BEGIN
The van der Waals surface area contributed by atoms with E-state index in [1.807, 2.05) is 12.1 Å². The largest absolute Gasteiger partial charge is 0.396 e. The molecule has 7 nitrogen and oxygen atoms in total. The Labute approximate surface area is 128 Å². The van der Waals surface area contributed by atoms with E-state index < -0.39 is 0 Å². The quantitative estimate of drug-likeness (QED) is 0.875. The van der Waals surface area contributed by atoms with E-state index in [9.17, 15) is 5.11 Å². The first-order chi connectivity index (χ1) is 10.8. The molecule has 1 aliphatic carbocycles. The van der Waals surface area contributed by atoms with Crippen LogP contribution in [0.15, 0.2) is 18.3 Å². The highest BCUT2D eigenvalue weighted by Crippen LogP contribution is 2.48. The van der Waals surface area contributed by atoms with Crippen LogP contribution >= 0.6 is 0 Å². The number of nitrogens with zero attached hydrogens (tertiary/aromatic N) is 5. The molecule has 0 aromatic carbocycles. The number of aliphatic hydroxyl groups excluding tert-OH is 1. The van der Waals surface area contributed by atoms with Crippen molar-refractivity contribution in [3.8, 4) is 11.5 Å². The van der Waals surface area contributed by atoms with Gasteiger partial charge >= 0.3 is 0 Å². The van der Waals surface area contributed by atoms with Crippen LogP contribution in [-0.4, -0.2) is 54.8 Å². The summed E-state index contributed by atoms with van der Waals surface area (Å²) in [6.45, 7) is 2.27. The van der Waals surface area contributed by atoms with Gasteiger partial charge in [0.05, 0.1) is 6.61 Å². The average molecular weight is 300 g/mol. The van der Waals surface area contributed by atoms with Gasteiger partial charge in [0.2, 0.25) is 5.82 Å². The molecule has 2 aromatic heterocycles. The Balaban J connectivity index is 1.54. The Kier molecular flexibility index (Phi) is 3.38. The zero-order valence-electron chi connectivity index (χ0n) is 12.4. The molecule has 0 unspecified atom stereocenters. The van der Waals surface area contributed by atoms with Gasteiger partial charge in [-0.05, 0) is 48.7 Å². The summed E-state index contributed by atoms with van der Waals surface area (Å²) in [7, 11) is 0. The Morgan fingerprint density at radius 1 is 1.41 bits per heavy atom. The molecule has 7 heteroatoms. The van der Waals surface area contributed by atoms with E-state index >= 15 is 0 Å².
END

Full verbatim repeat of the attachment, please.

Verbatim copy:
The van der Waals surface area contributed by atoms with E-state index in [1.807, 2.05) is 12.1 Å². The largest absolute Gasteiger partial charge is 0.396 e. The molecule has 7 nitrogen and oxygen atoms in total. The Labute approximate surface area is 128 Å². The van der Waals surface area contributed by atoms with E-state index < -0.39 is 0 Å². The quantitative estimate of drug-likeness (QED) is 0.875. The van der Waals surface area contributed by atoms with E-state index in [9.17, 15) is 5.11 Å². The first-order chi connectivity index (χ1) is 10.8. The molecule has 1 aliphatic carbocycles. The van der Waals surface area contributed by atoms with Crippen LogP contribution in [0.15, 0.2) is 18.3 Å². The highest BCUT2D eigenvalue weighted by Crippen LogP contribution is 2.48. The van der Waals surface area contributed by atoms with Crippen LogP contribution >= 0.6 is 0 Å². The number of nitrogens with zero attached hydrogens (tertiary/aromatic N) is 5. The molecule has 0 aromatic carbocycles. The number of aliphatic hydroxyl groups excluding tert-OH is 1. The van der Waals surface area contributed by atoms with Crippen molar-refractivity contribution in [3.8, 4) is 11.5 Å². The van der Waals surface area contributed by atoms with Gasteiger partial charge >= 0.3 is 0 Å². The van der Waals surface area contributed by atoms with Crippen LogP contribution in [-0.4, -0.2) is 54.8 Å². The summed E-state index contributed by atoms with van der Waals surface area (Å²) in [6.45, 7) is 2.27. The van der Waals surface area contributed by atoms with Gasteiger partial charge in [0.05, 0.1) is 6.61 Å². The average molecular weight is 300 g/mol. The van der Waals surface area contributed by atoms with Gasteiger partial charge in [0.2, 0.25) is 5.82 Å². The molecule has 2 aromatic heterocycles. The Balaban J connectivity index is 1.54. The Kier molecular flexibility index (Phi) is 3.38. The zero-order valence-electron chi connectivity index (χ0n) is 12.4. The molecule has 0 unspecified atom stereocenters. The van der Waals surface area contributed by atoms with Gasteiger partial charge in [-0.05, 0) is 48.7 Å². The summed E-state index contributed by atoms with van der Waals surface area (Å²) in [7, 11) is 0. The Morgan fingerprint density at radius 1 is 1.41 bits per heavy atom. The molecule has 7 heteroatoms. The van der Waals surface area contributed by atoms with E-state index >= 15 is 0 Å².